ISOKINETIC 22 Football Medicine Conference Attendance

Ever since its launch, the isokinetic conference has been a key player in sports medicine conferences. This year’s event,The Isokinetic Conference – Football Medicine Strategies, was the place to be for sports medicine experts and practitioners. Since EVO is passionate about building stronger and healthier athletes, we could not have missed the opportunity to showcase our work and further elaborate on that with the world’s most prominent scientists. Last Saturday, we presented two different studies done by our team, which were pivotal in the creation of our Software-as-a-Service, artemYs.

Research #1

The biceps femoris muscle is often damaged in athletes and can be a cause for concern in common sports injuries. In general, soft tissues are well known for their high level of elasticity, a characteristic that is studied by means of the hyperelastic materials. These materials are used in developing mathematical models with which it is possible to estimate the maximum tension to which a certain muscle can resist without any injury. This procedure was used in tests designed to improve the diagnosis and treatment of injuries, particularly hamstring strain injuries (HIS), which torture many athletes of different sports. So, the aim of this research was to investigate the biomechanical behavior of biceps femoris during sprinting exercises and included the purpose of developing a valid material model of the muscle.

It is well-known that muscle tissue is anisotropic. Interestingly, the differences in mechanics between muscle fibers and epimysium have a real impact on the performance of the extended creep region during tensile loading and unloading of skeletal muscles. This study shows that a large fraction of creep plateau can be explained by the presence of soft collagenous secondary epimysium tissue. Its results bear implication for computational models of muscular tissues with high strain rate or impact loading and direct observation of strain-stress relationship, with stress applied at multiple constructs in muscles to characterize mechanical properties within an individual muscle as well as across different ages.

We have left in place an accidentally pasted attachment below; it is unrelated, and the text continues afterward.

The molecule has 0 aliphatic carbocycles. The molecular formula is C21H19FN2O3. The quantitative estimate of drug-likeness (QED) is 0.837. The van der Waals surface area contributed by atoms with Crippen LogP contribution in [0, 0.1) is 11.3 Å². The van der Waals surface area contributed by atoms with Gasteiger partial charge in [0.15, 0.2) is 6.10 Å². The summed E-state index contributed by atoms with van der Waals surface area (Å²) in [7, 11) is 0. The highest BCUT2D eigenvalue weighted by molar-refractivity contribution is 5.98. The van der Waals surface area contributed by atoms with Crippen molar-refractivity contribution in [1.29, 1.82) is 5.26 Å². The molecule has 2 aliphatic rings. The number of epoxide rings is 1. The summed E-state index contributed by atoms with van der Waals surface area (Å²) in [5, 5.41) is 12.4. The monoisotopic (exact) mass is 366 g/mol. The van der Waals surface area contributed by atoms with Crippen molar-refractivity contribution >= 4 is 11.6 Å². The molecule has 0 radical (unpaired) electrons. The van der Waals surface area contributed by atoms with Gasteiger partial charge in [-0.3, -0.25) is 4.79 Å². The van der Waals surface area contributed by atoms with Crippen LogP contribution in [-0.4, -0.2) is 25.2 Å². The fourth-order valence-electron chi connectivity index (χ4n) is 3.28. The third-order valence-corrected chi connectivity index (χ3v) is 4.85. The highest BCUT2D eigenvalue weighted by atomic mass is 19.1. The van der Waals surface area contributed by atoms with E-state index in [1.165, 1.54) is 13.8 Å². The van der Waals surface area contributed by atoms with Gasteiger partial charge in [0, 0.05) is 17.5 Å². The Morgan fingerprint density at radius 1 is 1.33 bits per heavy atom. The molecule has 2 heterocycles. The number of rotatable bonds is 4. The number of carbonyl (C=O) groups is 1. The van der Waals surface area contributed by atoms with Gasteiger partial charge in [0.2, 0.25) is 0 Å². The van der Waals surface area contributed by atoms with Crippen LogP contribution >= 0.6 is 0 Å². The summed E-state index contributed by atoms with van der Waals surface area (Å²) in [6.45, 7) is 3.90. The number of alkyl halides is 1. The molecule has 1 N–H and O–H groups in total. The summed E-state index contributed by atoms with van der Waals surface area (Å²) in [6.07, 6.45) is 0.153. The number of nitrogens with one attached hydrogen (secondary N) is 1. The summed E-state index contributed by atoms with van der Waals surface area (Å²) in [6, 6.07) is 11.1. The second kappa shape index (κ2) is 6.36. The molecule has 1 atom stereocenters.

Research #2

For the purpose of building injury-tolerant athletes and identifying at-risk patterns in sports training, it is essential to determine which factors are responsible for specific interactions between movement and its Ground Reaction Forces (GRFs). Hitherto, the amount of information available for individualized prediction of these 3D GRFs sampled from typical load carriage conditions has been limited while the golden standard to accurately measure them relies on the force plates. Yet, the latter are expensive and cumbersome, hence impractical to use in the real field.

On the other hand, wearable technology is currently manipulated by almost all the professional athletes, providing data to use effortlessly. Given that, we researched for the potential to predict the GRFs through tracking vests, without making use of the force plates.

In a gait analysis lab, we collected data by recording a professional athlete performing football-specific maneuvers, while wearing a tracking vest. By using input parameters derived from accelerometer, gyroscope and GPS measurements, we trained, optimized and validated an ANN with remarkable accuracy!

In this way, we demonstrated the effectiveness of ANN modeling for estimating the GRFs in the real field. The model has great potential to assist coaches and athletes in their performance of mild-to-moderate intensity functional rehabilitation training and conditioning activities in the field setting.

Both researches reflect EVO’s devotion in sports advancement, which led our team to develop an AI-powered BioEngineering tool for personalized athlete performance monitoring and structural analysis of the myoskeletal system; artemYs.

Until the next conference, stay connected with us through LinkedIn and Twitter for more to come!